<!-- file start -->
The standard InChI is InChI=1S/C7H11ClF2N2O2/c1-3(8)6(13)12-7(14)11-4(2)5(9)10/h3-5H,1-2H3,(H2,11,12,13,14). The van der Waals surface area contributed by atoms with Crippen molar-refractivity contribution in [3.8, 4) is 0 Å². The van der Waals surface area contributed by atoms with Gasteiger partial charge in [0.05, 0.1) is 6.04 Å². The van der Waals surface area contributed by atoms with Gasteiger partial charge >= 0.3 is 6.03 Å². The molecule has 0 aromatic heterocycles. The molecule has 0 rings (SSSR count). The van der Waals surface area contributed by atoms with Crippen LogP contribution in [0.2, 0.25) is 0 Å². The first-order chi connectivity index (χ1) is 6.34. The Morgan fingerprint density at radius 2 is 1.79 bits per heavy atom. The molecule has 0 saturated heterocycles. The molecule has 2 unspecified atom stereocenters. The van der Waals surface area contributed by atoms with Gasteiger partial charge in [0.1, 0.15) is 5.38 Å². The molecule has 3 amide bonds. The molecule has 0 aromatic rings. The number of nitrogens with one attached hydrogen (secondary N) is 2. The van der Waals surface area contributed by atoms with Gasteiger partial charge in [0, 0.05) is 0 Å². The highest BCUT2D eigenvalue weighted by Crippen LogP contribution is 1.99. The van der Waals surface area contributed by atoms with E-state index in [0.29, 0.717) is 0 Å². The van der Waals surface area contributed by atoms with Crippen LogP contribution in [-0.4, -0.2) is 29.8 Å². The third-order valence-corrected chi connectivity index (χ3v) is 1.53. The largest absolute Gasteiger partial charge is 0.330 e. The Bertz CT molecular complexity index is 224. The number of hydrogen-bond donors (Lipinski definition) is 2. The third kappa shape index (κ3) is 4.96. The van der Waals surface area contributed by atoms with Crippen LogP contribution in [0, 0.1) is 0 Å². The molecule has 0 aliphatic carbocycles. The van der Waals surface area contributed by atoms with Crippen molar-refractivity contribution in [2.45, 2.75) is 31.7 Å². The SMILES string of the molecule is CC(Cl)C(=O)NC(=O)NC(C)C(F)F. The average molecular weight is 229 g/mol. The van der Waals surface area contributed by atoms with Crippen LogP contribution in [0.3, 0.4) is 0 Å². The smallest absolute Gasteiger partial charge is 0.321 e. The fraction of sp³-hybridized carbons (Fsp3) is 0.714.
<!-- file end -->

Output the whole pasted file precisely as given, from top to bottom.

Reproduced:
The standard InChI is InChI=1S/C7H11ClF2N2O2/c1-3(8)6(13)12-7(14)11-4(2)5(9)10/h3-5H,1-2H3,(H2,11,12,13,14). The van der Waals surface area contributed by atoms with Crippen molar-refractivity contribution in [3.8, 4) is 0 Å². The van der Waals surface area contributed by atoms with Gasteiger partial charge in [0.05, 0.1) is 6.04 Å². The van der Waals surface area contributed by atoms with Gasteiger partial charge >= 0.3 is 6.03 Å². The molecule has 0 aromatic heterocycles. The molecule has 0 rings (SSSR count). The van der Waals surface area contributed by atoms with Crippen LogP contribution in [0.2, 0.25) is 0 Å². The first-order chi connectivity index (χ1) is 6.34. The Morgan fingerprint density at radius 2 is 1.79 bits per heavy atom. The molecule has 0 saturated heterocycles. The molecule has 2 unspecified atom stereocenters. The van der Waals surface area contributed by atoms with Gasteiger partial charge in [0.1, 0.15) is 5.38 Å². The molecule has 3 amide bonds. The molecule has 0 aromatic rings. The number of nitrogens with one attached hydrogen (secondary N) is 2. The van der Waals surface area contributed by atoms with Gasteiger partial charge in [0, 0.05) is 0 Å². The highest BCUT2D eigenvalue weighted by Crippen LogP contribution is 1.99. The van der Waals surface area contributed by atoms with E-state index in [0.29, 0.717) is 0 Å². The van der Waals surface area contributed by atoms with Crippen LogP contribution in [-0.4, -0.2) is 29.8 Å². The third-order valence-corrected chi connectivity index (χ3v) is 1.53. The largest absolute Gasteiger partial charge is 0.330 e. The Bertz CT molecular complexity index is 224. The number of hydrogen-bond donors (Lipinski definition) is 2. The third kappa shape index (κ3) is 4.96. The van der Waals surface area contributed by atoms with Crippen LogP contribution in [0, 0.1) is 0 Å². The molecule has 0 aliphatic carbocycles. The van der Waals surface area contributed by atoms with Crippen molar-refractivity contribution in [2.45, 2.75) is 31.7 Å². The SMILES string of the molecule is CC(Cl)C(=O)NC(=O)NC(C)C(F)F. The average molecular weight is 229 g/mol. The van der Waals surface area contributed by atoms with Crippen LogP contribution in [0.3, 0.4) is 0 Å². The smallest absolute Gasteiger partial charge is 0.321 e. The fraction of sp³-hybridized carbons (Fsp3) is 0.714.